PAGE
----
Yellow-footed rock-wallabies, Adelaide Zoo, South Australia
Adelaide Zoo’s native keeper, Kate Fielder has answered a few of our questions about this cute marsupial.
By Jessica Wilkinson
The yellow-footed rock-wallaby (which used to be known as the ring-tailed wallaby) is part of the marsupial family that includes kangaroos, wallabies, tree-kangaroos, and wallaroos. This particular type of wallaby is a little bit special due to its distinctive patterning. Its fur is light grey and its forearms, hind legs and feet range from a rich orange colour to a light yellow.
We wanted to know a little more about what makes the yellow-footed rock-wallaby special so we spoke to Adelaide Zoo’s native keeper, Kate Fielder. Kate has answered a few of our questions about the cute marsupial – like what they eat, how high they can jump and what makes them different from regular wallabies. We even learned that while their droppings look like chocolate, you really shouldn't eat them.
Get to know Australia's yellow-footed rock-wallabies
Is the wallaby actually yellow-footed?
"Yes, it does have yellow feet! It also has yellow-orange arms, ears, stripes on the table and around the eyebrow area is also yellow-orange."
What makes them different from regular wallabies?
"Yellow-footed rock-wallabies are one of the most colourful members of the kangaroo family and the largest of the rock wallabies. Rock wallabies are master climbers. They have granular pads on the soles of their feet which make it easy for them to grip on to rock surfaces, so they can jump up rocks and not slip off."
How many different types of wallabies are there?
"There are about 30 species of wallabies spread right across Australia, and many of those also have several sub-species."
Where can you see one in the wild?
"They can be quite tricky to spot in the wild, but if you are patient and are an early bird or late-night type of person, you might be lucky enough to see them in the Flinders and Gawler Ranges of South Australia. There is also a few small populations in the hills of far-western New South Wales and the hills of South-western Queensland."
What do they eat?
"Almost anything it can in the harsh outback environment it calls home. Grasses, leaves and bark are all on the menu for the yellow-footed rock-wallaby. They will drink water if available but can survive for much of the year without water by obtaining it from their food."
Do they have enemies?
"Unfortunately, they do have a few enemies. Introduced foxes and cats will prey upon yellow-footed rock-wallabies, as will the wedge-tailed eagle. Goats, rabbits and sheep will steal their food. At one time, humans hunted yellow-footed rock-wallabies for their pretty pelts."
How are they doing in the wild?
"Back in the early 1980’s the yellow-footed rock-wallaby was declining rapidly in numbers and considered as being vulnerable to extinction. Today, they are listed as 'near threatened' on the IUCN red list, but the populations in New South Wales are considered endangered. They remain a protected species, and with the help of recovery programs and reintroduction programs, some populations are holding steady or steadily increasing."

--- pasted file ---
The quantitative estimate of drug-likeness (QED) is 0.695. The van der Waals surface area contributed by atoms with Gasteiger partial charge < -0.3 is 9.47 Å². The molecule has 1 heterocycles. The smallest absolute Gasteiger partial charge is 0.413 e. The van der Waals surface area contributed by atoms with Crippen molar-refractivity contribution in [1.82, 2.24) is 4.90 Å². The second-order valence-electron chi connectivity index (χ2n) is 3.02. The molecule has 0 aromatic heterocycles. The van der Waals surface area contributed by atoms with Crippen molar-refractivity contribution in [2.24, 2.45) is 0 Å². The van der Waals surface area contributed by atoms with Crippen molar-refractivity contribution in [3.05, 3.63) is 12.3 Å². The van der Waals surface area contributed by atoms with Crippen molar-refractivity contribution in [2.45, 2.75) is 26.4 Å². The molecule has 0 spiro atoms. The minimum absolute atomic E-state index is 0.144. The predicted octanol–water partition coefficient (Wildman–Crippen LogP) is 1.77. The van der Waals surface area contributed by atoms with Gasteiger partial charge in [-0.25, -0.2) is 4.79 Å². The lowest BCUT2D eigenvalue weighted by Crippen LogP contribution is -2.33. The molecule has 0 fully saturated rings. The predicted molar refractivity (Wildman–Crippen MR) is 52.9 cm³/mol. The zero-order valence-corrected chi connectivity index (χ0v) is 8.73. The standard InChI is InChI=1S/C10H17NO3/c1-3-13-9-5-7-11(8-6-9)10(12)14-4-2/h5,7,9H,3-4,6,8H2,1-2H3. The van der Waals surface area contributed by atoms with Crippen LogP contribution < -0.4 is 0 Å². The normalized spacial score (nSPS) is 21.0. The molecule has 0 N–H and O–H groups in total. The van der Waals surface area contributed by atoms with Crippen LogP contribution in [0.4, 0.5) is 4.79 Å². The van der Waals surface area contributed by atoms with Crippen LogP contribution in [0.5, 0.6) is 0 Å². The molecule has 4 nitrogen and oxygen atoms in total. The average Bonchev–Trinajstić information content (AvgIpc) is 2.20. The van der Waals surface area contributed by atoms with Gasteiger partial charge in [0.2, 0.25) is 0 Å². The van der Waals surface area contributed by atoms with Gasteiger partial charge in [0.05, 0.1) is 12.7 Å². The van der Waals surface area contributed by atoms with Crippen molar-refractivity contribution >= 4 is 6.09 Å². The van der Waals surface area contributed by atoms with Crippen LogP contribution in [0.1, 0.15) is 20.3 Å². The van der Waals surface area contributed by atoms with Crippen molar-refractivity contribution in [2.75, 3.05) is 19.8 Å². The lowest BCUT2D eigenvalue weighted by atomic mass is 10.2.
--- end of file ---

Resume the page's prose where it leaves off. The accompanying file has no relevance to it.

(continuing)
Can you touch them in the wild?
"Good luck! This species is incredibly fast, nimble and can scale the highest of cliffs. If you are touching one in the wild, it is probably either sick or injured."
Are their droppings pellets?
"Yes! Their droppings look like small little round chocolate balls (do not eat them), called pellets."
How big are they?
"They are the largest of all the rock wallaby species but are a slender animal, with females averaging around 6-7 kilograms and males 8-10 kilograms."
How old do they get?
"In the wild, the yellow-footed rock-wallaby can live to around 10 years old and more than 14 years old in captivity."
How many babies can a mother wallaby have?
"Yellow-footed rock-wallabies are super mums! At any one time, a female yellow-foot can have three to four joeys that she is caring for. This species has what is called embryonic diapause, which means they have a fertilised embryo ready and waiting while they have another joey in the pouch. If that joey doesn’t survive, the embryo will start developing straight away. 30 days later, she will give birth and be mated by a male, all within approximately 24 hours. If it does survive, she will give birth to the next joey when the oldest is about six and a half months old. The eldest will then be encouraged by mum that it is time to leave her pouch. This out-of-pouch joey will continue to stick its head in the pouch for a drink until it’s about one year old. This means a mum can be caring for a fertilised embryo in stasis, have a joey in the pouch and one to two joeys out of pouch still drinking. They definitely have their hands full!"
Are they active at night?
"Yellow-footed rock-wallabies are not strictly nocturnal, it depends on the season. Coming from a hot arid region, in summer they tend to be more active before and after sunrise so they can find a cool shady cave during the hot days. In winter, they may come out during the day to find a nice sunny spot and grab a bite to eat."
How high can they jump?
"Yellow-footed rock-wallabies are impressive jumpers and can jump approximately two and a half times their height in one leap! They can even use the side of cliffs to propel themselves and scale almost vertical cliffs."
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